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Celebrating Press Freedom: African Journalists Shaping The Narratives With The Power Of The Pen

May 09, 2024 12:00PM ● By Okechukwu Nzeribe

Journalists David Hundeyin, Sonja Smith, and Ntibinyane Ntibinyane. Source: see below

World Press Freedom Day has always provided an opportunity for the world to recognize the impact of Journalists in shaping social and political discourse, holding to public scrutiny political leaders and all with democratic authority, and more importantly, ensuring that the fundamental rights of all humans are protected.

Recognized as the fourth estate of the realm, May 3 has continued to remain a date where the institution of journalism is recognized and celebrated for its contribution to the preservation of democracy. 

Many hold the opinion that freedom of the press is in itself one of the very tenets of democracy and without it, the people are left in darkness and saddled with despotic and fascist governments, for as Mahatma Gandhi once said during a speech at the United Nations General Assembly, “freedom of the press is a precious privilege that no country can forego”.

In celebration of this important day, this article is dedicated to African journalists who have been on the frontlines in the struggle against censorship, intimidation, provocation, and imprisonment from tyrannical regimes.

Despite the effort to limit their impact and muscle freedom of speech, journalists in Africa have continued to exhibit a deep commitment to change the narratives and shape their countries with the power of the pen.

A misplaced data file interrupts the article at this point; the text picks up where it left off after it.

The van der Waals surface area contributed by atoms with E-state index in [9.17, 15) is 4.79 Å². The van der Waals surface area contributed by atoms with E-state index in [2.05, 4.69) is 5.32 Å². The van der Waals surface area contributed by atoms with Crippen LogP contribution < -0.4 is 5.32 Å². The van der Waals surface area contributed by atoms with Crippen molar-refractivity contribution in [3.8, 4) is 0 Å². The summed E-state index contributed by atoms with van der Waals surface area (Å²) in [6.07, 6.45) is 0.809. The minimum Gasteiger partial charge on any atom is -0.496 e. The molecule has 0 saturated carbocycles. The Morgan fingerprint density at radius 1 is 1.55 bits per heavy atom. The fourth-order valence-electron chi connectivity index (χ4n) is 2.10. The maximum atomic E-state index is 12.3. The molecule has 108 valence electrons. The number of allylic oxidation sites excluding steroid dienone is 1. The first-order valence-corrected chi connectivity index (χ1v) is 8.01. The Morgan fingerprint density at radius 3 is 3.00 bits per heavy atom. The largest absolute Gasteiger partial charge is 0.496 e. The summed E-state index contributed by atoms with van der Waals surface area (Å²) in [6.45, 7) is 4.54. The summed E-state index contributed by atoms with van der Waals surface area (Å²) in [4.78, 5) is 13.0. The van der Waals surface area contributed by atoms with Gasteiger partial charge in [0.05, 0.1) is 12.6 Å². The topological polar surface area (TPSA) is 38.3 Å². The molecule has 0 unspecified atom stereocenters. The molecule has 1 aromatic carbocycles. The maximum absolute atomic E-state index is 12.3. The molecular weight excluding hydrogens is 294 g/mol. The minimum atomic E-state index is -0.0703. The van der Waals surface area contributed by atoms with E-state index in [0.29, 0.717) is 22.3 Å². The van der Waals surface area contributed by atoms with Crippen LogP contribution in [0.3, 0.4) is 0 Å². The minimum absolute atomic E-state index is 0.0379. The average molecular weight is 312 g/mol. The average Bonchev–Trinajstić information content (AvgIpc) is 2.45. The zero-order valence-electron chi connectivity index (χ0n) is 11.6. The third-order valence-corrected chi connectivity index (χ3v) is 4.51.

MonoclinicvaCC BY-SA 4.0, via Wikimedia Commons

One such is David Hundeyin, a Nigerian Journalist and author whose investigative reporting has been instrumental in exposing high-level corruption within the corridors of government and influencing several policy changes that originally had been unfavorable to the well-being of the Nigerian people. A recipient of the Special Investigative Reporting Award at the 2023 PwC Media Excellence Awards among many others, David founded the West Africa Weekly, a news outfit that focuses on stories and events related to Africa.

ShopLeftCC BY-SA 4.0, via Wikimedia Commons

In Namibia, Sonja Smith, a freelance investigative Journalist and member of the Center for Collaborative Investigative Journalism, has used the power of her pen to bring several critical stories to the front burner. One such story was the Caprivi Treason Trial where the Namibian government had indicted 132 for secession attempts. As an investigative journalist, her article on “The Agony of Infertility” not only won her first place in the Merck Foundation Africa Media Recognition Awards print category but also brought attention to the conception struggles of several Namibian women.

Another Journalist impacting society is Ntibinyane Ntibinyane from Botswana who founded the INK Centre for Investigative Journalism. His reporting style delves into the world of corruption that is prevalent within government corridors along with the illicit finances associated with them.

In recognition of his sterling work, he was recruited along with several other reporters to work in collaboration with the International Consortium of Investigative Journalists (ICIJ) to work on the Panama Papers. He is a recipient of the Media Institute of Southern Africa Investigative Journalist of the Year award.